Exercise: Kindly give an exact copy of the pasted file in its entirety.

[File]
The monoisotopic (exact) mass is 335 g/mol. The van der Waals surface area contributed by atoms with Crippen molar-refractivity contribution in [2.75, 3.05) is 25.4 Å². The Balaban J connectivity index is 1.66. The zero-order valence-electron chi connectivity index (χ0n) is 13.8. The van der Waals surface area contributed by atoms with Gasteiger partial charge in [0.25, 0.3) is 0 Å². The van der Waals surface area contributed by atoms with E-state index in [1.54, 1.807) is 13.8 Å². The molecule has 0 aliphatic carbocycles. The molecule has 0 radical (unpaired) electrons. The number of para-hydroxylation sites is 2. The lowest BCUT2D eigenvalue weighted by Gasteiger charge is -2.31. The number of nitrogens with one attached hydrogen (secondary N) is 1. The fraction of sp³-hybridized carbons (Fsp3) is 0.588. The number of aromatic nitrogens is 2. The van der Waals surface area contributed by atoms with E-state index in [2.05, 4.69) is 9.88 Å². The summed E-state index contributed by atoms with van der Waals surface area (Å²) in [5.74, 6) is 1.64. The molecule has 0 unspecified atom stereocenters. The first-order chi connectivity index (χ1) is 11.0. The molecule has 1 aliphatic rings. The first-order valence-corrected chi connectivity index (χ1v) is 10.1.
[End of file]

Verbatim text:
The monoisotopic (exact) mass is 335 g/mol. The van der Waals surface area contributed by atoms with Crippen molar-refractivity contribution in [2.75, 3.05) is 25.4 Å². The Balaban J connectivity index is 1.66. The zero-order valence-electron chi connectivity index (χ0n) is 13.8. The van der Waals surface area contributed by atoms with Gasteiger partial charge in [0.25, 0.3) is 0 Å². The van der Waals surface area contributed by atoms with E-state index in [1.54, 1.807) is 13.8 Å². The molecule has 0 aliphatic carbocycles. The molecule has 0 radical (unpaired) electrons. The number of para-hydroxylation sites is 2. The lowest BCUT2D eigenvalue weighted by Gasteiger charge is -2.31. The number of nitrogens with one attached hydrogen (secondary N) is 1. The fraction of sp³-hybridized carbons (Fsp3) is 0.588. The number of aromatic nitrogens is 2. The van der Waals surface area contributed by atoms with E-state index in [2.05, 4.69) is 9.88 Å². The summed E-state index contributed by atoms with van der Waals surface area (Å²) in [5.74, 6) is 1.64. The molecule has 0 unspecified atom stereocenters. The first-order chi connectivity index (χ1) is 11.0. The molecule has 1 aliphatic rings. The first-order valence-corrected chi connectivity index (χ1v) is 10.1.